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N Touch
Thursday 24 May 2018
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Business

Original Bar-B-Que franchise

South businessman to expand halal brand

An employee of the Original Bar-B-Que Hut prepares barbecue chicken. PHOTO BY JEFF K MAYERS

TWENTY-ONE years after he established the Original Bar-B-Que Hut halal brand, David Bukhal is on the verge of franchising his business model.

Bukhal’s vision is to see his signs and logos all over the country and his product being enjoyed by barbecue lovers in areas other than San Fernando, where he is established.

Employee Danyal Ayoub Robinson slices lamb for customers at the Original Bar-B-Que Hut. PHOTO BY JEFF K MAYERS

In the near future, he said, he intends to pursue franchises in and out of the region.

“Just like we have KFC and Pizza Hut and McDonald's all over TT, similarly, within the next three years, that’s where I want to see the Original Bar-B-Que brand,” Bukhal told Business Day.

The 47-year-old entrepreneur, who built his business in keeping with the doctrines of Islam said, “Two to three years ago I did not know what the word franchise meant. Today, I think I am ready for it. It was always my dream to open different outlets throughout the country, but (a) franchise business is a better option.”

Azzaruddin Khan quarters chicken to be placed in boxes for customers at the Original Bar-B-Que Hut. PHOTO BY JEFF K MAYERS

Coming from a farming community in Dow Village, South Oropouche, Bukhal was bitten by the barbecue bug while still attending secondary school. To supplement his cost of living, he started working after school and on weekends at two barbecue huts in San Fernando, on different days.

He worked as a cleaner and dishwasher, he steamed chicken and worked on the grill, worked as a salesperson and a cashier. Bukhal, who at that time had no planned career goal, decided there was opportunity in the barbecue business and grasped it.

“If gardening had money, then I would have stayed in it. If patchoi was not 25 cents and eight dollars as it is today, then my life might have been different. But I realised this is something I could do as a career, something I could build on and develop and so I started preparing to establish my own hut.”

Fries beign prepared at the Original Bar-B-Que Hut. PHOTO BY JEFF K MAYERS

For 11 years the practising Muslim worked for his two employers, observing and learning the trade, motivated by a vision to become the pioneer of halal barbecue chicken.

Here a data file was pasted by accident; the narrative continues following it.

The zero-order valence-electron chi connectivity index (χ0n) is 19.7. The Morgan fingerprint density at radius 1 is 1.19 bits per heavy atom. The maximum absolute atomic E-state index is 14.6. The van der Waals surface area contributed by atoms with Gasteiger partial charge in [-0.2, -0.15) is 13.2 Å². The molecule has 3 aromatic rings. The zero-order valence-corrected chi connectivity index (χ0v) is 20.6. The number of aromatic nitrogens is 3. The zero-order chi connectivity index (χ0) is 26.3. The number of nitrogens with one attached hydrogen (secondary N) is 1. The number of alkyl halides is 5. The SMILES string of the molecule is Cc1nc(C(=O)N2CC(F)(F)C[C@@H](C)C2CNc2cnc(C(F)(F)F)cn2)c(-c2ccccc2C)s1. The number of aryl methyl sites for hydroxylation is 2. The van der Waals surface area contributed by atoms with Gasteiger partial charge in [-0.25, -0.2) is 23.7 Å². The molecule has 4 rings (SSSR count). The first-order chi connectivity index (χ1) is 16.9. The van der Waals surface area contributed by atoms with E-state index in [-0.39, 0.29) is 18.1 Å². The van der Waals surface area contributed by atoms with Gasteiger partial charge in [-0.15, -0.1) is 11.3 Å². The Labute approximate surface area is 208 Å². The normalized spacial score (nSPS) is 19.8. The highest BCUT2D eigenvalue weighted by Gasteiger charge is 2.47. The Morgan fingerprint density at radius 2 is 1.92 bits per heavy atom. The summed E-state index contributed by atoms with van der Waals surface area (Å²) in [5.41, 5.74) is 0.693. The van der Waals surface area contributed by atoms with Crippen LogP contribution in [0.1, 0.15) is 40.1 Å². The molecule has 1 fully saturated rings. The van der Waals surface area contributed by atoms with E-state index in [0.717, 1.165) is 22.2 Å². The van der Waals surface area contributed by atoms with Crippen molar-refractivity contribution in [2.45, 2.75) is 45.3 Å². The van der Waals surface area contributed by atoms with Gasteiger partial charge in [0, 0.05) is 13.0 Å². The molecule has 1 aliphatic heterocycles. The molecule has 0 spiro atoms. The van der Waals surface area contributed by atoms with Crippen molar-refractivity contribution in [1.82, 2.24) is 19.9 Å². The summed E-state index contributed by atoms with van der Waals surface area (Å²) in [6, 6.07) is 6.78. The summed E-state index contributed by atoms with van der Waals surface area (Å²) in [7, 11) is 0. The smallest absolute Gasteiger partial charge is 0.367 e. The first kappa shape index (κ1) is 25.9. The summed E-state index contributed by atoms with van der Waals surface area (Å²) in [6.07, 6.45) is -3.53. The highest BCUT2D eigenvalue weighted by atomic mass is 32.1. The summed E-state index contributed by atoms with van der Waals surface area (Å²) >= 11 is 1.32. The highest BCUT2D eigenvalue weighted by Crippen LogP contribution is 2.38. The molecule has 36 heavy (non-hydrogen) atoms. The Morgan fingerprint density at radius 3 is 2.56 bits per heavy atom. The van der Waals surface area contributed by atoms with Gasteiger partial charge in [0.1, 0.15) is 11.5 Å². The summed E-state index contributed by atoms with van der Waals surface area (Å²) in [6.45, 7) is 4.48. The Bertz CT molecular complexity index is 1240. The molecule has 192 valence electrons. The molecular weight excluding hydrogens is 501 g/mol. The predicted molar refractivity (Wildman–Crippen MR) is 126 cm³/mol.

“Nowhere at that time was anyone selling halal barbecue for the Muslims. You could get chicken and chips, barbecue chicken and fries, but not halal chicken. The inspiration for me opening something like this was mainly for a Muslim to get halal meats.” Halal is an Islamic method of slaughtering animals or poultry during which a special prayer is said.

That dream was visualised in November 1997 when Bukhal, with the assistance of two friends and two of his brothers, opened the Original Bar-B-Que on rented premises at Bel Air, La Romaine under two tents, with four tables, one grill and five cases of chicken.

A costomer dresses his meal with one of the Original Bar-B-Que Hut's signature sauces. PHOTO BY JEFF K MAYERS

The introduction of fish, shrimp, lamb and beef steaks in a box with garlic bread and green salad, and different sauces became an instant hit. Customers he had served at his former places of employment started patronising his establishment. For six years the business blossomed, to the point where he needed to expand. An expansion opportunity presented itself when a three and a half-acre parcel of land became available at Cipero Road and Bukhal grabbed it.

He immediately built a structure for office space, a bakery, kitchen and stock room. He provided seating accommodation for approximately 70 guests to dine in, and put up 11 tents to give customers the open-air feel. The facility also boasts a large car park, which customers often use to lime and dine.

The establishment employs over 40 workers, some of whom have been with Bukhal from inception. He purchases most of his ingredients from local farmers and fishermen, only importing lamb and beef because of the quantity needed, and health regulations.

Over the years, the menu has changed to suit demands and tastes of customers, including non-alcoholic black forest cake and cheese cake, fruit juices as opposed to soft drinks, baked potatoes as an option to the fries, chicken and vegetarian samosa, macaroni pie, noodles, coleslaw, green salad, potato and macaroni salads as side dishes, a variety of sauces and barbecue lobster tails.

He attributes his success to hard work and dedication of his family and employees, his faith in God and his charitable nature. While the economy has caused a decline in profits, Bukhal said he has maintained the quality of his product.

“I worked hard for 32 years to establish my brand, I am not going to let the economic downturn cause me to mash it up like a piece of foil paper. The customer is not seeing what is in my kitchen, but God sees and knows all things. If you put God first, success will follow.”

It is his desire that his five children, two of whom are already involved in the business, would inherit and continue his legacy.

“But I have no intention of leaving the business. I will die here,” he said.

He said his foray into business with a vision and God’s grace could be emulated by anyone.

“Once you have good food, good taste, good manners, good service, you would succeed.”

 

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